New Feature: Playlist Center! Pick a topic and let our playlists guide the way—like a learning mixtape.

Learn it fast with expert-taught software and skills training at lynda.com. See what you can learn

Article Center Text Effect Articles

Your source for news, insights, and inspiration at lynda.com. Come learn with us.

By Lauren Harmon | Tuesday, April 08, 2014

Create Your Own Chinese Seal in Illustrator

Create your own Chinese seal in Illustrator

You can sign your name to your artwork—or better yet, you can stamp it. In this special episode of Deke’s Techniques, Deke shows how to transform your name into a Chinese seal, also known as a chop.

By David Blatner | Thursday, September 12, 2013

Highlighting text: InDesign Secrets

Highlighting text

Explore InDesign Secrets at lynda.com.

Many word processors can mimic the look of highlighters—the florescent pens used to call attention to certain passages of text. InDesign doesn’t have this effect built in, but in this week’s InDesign Secrets, David Blatner shows you how to work around it. The key is creating a custom underline effect with a large, offset line weight. Watch the video below to learn the exact steps to highlighting text and building a highlighter character style so you can use the effect over and over again.

By Colleen Wheeler | Tuesday, November 06, 2012

Deke's Techniques: Creating 3D punched letters in Illustrator

In this week’s Deke’s Techniques, Deke McClelland shows you how to transform plain text into punched-out 3D letters in Adobe Illustrator.

Graphic with the word

In order to keep the original type intact, Deke begins by making a copy of the type layer to work on. After converting that copy to outlines, he also makes a copy of the outlines layer to work on. This way, the original type isn’t destroyed in the design process. Safety observed, Deke then removes the black fill and adds a 4-point white stroke, setting the stroke to align to the outside of the letters.

The plain text with white fill in Adobe Illustrator

After converting the stroke to outlined fills, the type is ready for 3D extrusion. From the Effects menu, choose 3D>Extrude & Bevel, and set the  Z value to 0 degrees, and the X and Y values to 4 degrees.

The Adobe Illustrator 3D Extrude and Bevel Options panel

The next step involves some careful expansion, selection, grouping, and the creation of a compound path to prepare the edges of the letters for a white fill and the extruded edges for a red fill. And by careful, I mean follow Deke’s instructions carefully here and you won’t go wrong. Cavalierly ignore certain aspects of the instruction in this section, as I may have done, and you may go astray—as I may have done.

The layers panel in Adobe Illustrator

After some housekeeping in the Layers panel (using the Reverse Order command to put the letters g-o-o-d in the right order), it’s time to do a little straightening of the letters themselves. The application of the 3D effect tends to misalign the letters and their edges a bit, so switching to the Outline mode (Command/Ctrl+Y) allows you to drag the paths back into alignment.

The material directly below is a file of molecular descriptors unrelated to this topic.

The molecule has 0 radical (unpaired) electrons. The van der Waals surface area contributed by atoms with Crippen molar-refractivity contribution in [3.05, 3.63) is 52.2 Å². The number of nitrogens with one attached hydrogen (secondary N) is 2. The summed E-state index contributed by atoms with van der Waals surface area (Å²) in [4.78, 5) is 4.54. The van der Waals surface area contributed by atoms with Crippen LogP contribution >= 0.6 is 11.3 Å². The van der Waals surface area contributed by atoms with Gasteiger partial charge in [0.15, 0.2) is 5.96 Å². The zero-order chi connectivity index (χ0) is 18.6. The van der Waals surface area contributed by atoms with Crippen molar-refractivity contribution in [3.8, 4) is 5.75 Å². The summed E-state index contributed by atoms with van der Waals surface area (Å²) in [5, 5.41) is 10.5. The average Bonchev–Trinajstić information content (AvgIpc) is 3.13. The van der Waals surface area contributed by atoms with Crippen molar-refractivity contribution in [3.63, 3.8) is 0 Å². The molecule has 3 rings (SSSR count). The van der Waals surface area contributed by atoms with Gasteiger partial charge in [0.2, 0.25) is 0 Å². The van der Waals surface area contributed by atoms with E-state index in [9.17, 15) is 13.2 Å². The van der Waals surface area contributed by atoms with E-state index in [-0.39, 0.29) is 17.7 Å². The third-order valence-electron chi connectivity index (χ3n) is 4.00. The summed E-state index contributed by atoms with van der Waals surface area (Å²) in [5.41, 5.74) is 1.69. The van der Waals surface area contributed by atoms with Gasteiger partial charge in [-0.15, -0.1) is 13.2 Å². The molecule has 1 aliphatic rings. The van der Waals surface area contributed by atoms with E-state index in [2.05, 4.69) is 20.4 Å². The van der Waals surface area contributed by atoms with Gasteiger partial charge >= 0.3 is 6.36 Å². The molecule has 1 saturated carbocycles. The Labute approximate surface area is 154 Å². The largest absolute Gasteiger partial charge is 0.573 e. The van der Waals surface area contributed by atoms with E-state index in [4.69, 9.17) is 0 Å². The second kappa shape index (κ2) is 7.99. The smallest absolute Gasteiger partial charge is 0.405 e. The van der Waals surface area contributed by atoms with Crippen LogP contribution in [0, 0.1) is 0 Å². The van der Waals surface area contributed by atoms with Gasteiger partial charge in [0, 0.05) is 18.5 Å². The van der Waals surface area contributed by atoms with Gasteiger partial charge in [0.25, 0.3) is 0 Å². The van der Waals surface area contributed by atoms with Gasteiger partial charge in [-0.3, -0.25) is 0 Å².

The outline mode in Adobe Illustrator

The next step is to take a hypotrochoid pattern and duplicate it over each letter. (Check out this episode of Deke’s Techniques for more on how to create the hypotrochoid pattern.)

The 3D text effect with a spirograph pattern

After pasting the pattern in back of the letters, Deke creates a clipping mask for each letter/pattern combination, eventually filling the inside of each letter with the pattern.

A clipping mask applied to a text effect in Adobe Illustrator

After refilling the letters with red and adding a narrow stroke, it’s time for another round of alignment, which again is best done in Outline mode.

Aligning the letters in the Adobe Illustrator Outline Mode

Lastly, a drop shadow, another stroke around the letter edges, and the application of the Multiply blend mode provide the final touches to this sculptural letter effect:

The final 3D punched-out letter text effect

Of course, this rich graphical 3D effect would not be the same without its fancy intertwined border, so next week, Deke will show you how to create that design using a pattern brush in Illustrator.

Interested in more?• The entire Deke’s Techniques weekly series on lynda.com • All Illustrator courses on lynda.com • All courses by Deke McClelland on lynda.com

Suggested courses to watch next:• Illustrator CS6 One-on-One: Fundamentals• Illustrator CS5 One-on-One: Fundamentals• Illustrator Insider Training: Drawing without the Pen Tool

Get the latest news

  •   New course releases
  •   Pro tips and tricks
  •   News and updates
  
New releases submit clicked

You can change your email preferences at any time. We will never sell your email. More info

All articles

Featured articles

Article categories

A lynda.com membership includes:

Unlimited access to thousands of courses in our library
Certificates of completion
New courses added every week (almost every day!)
Course history to track your progress
Downloadable practice files
Playlists and bookmarks to organize your learning
Become a member

Thanks for signing up.

We’ll send you a confirmation email shortly.


Sign up and receive emails about lynda.com and our online training library:

Here’s our privacy policy with more details about how we handle your information.

Keep up with news, tips, and latest courses with emails from lynda.com.

Sign up and receive emails about lynda.com and our online training library:

Here’s our privacy policy with more details about how we handle your information.

   
submit Lightbox submit clicked
Terms and conditions of use

We've updated our terms and conditions (now called terms of service).Go
Review and accept our updated terms of service.